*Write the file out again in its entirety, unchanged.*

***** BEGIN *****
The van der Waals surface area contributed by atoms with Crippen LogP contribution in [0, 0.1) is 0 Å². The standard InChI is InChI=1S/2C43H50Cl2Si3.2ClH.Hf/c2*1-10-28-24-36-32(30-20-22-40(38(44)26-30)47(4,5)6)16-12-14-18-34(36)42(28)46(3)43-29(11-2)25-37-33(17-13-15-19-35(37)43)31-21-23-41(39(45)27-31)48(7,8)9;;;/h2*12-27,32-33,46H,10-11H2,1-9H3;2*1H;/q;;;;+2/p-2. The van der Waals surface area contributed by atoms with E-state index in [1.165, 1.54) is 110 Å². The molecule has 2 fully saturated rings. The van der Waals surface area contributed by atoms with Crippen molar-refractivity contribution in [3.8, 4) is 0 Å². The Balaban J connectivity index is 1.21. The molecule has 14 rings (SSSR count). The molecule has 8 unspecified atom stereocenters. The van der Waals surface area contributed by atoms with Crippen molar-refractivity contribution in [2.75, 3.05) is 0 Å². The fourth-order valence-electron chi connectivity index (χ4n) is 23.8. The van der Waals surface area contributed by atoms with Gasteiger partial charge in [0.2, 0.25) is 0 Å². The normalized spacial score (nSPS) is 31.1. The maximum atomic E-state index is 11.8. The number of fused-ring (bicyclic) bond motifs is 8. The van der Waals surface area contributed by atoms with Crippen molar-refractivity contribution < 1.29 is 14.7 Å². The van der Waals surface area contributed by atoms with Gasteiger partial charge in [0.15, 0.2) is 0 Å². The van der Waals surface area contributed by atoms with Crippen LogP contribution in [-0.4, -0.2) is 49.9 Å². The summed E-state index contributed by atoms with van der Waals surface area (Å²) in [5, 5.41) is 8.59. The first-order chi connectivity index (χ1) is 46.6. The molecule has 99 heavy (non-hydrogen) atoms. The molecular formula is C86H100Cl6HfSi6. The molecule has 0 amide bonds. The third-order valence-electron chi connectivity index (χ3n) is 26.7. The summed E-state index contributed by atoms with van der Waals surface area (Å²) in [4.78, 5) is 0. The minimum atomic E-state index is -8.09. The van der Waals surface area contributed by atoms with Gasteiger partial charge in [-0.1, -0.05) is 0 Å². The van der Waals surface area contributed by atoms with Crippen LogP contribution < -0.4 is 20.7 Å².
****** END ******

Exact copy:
The van der Waals surface area contributed by atoms with Crippen LogP contribution in [0, 0.1) is 0 Å². The standard InChI is InChI=1S/2C43H50Cl2Si3.2ClH.Hf/c2*1-10-28-24-36-32(30-20-22-40(38(44)26-30)47(4,5)6)16-12-14-18-34(36)42(28)46(3)43-29(11-2)25-37-33(17-13-15-19-35(37)43)31-21-23-41(39(45)27-31)48(7,8)9;;;/h2*12-27,32-33,46H,10-11H2,1-9H3;2*1H;/q;;;;+2/p-2. The van der Waals surface area contributed by atoms with E-state index in [1.165, 1.54) is 110 Å². The molecule has 2 fully saturated rings. The van der Waals surface area contributed by atoms with Crippen molar-refractivity contribution in [3.8, 4) is 0 Å². The Balaban J connectivity index is 1.21. The molecule has 14 rings (SSSR count). The molecule has 8 unspecified atom stereocenters. The van der Waals surface area contributed by atoms with Crippen molar-refractivity contribution in [2.75, 3.05) is 0 Å². The fourth-order valence-electron chi connectivity index (χ4n) is 23.8. The van der Waals surface area contributed by atoms with Gasteiger partial charge in [0.2, 0.25) is 0 Å². The normalized spacial score (nSPS) is 31.1. The maximum atomic E-state index is 11.8. The number of fused-ring (bicyclic) bond motifs is 8. The van der Waals surface area contributed by atoms with Crippen molar-refractivity contribution < 1.29 is 14.7 Å². The van der Waals surface area contributed by atoms with Gasteiger partial charge in [0.15, 0.2) is 0 Å². The van der Waals surface area contributed by atoms with Crippen LogP contribution in [-0.4, -0.2) is 49.9 Å². The summed E-state index contributed by atoms with van der Waals surface area (Å²) in [5, 5.41) is 8.59. The first-order chi connectivity index (χ1) is 46.6. The molecule has 99 heavy (non-hydrogen) atoms. The molecular formula is C86H100Cl6HfSi6. The molecule has 0 amide bonds. The third-order valence-electron chi connectivity index (χ3n) is 26.7. The summed E-state index contributed by atoms with van der Waals surface area (Å²) in [4.78, 5) is 0. The minimum atomic E-state index is -8.09. The van der Waals surface area contributed by atoms with Gasteiger partial charge in [-0.1, -0.05) is 0 Å². The van der Waals surface area contributed by atoms with Crippen LogP contribution < -0.4 is 20.7 Å².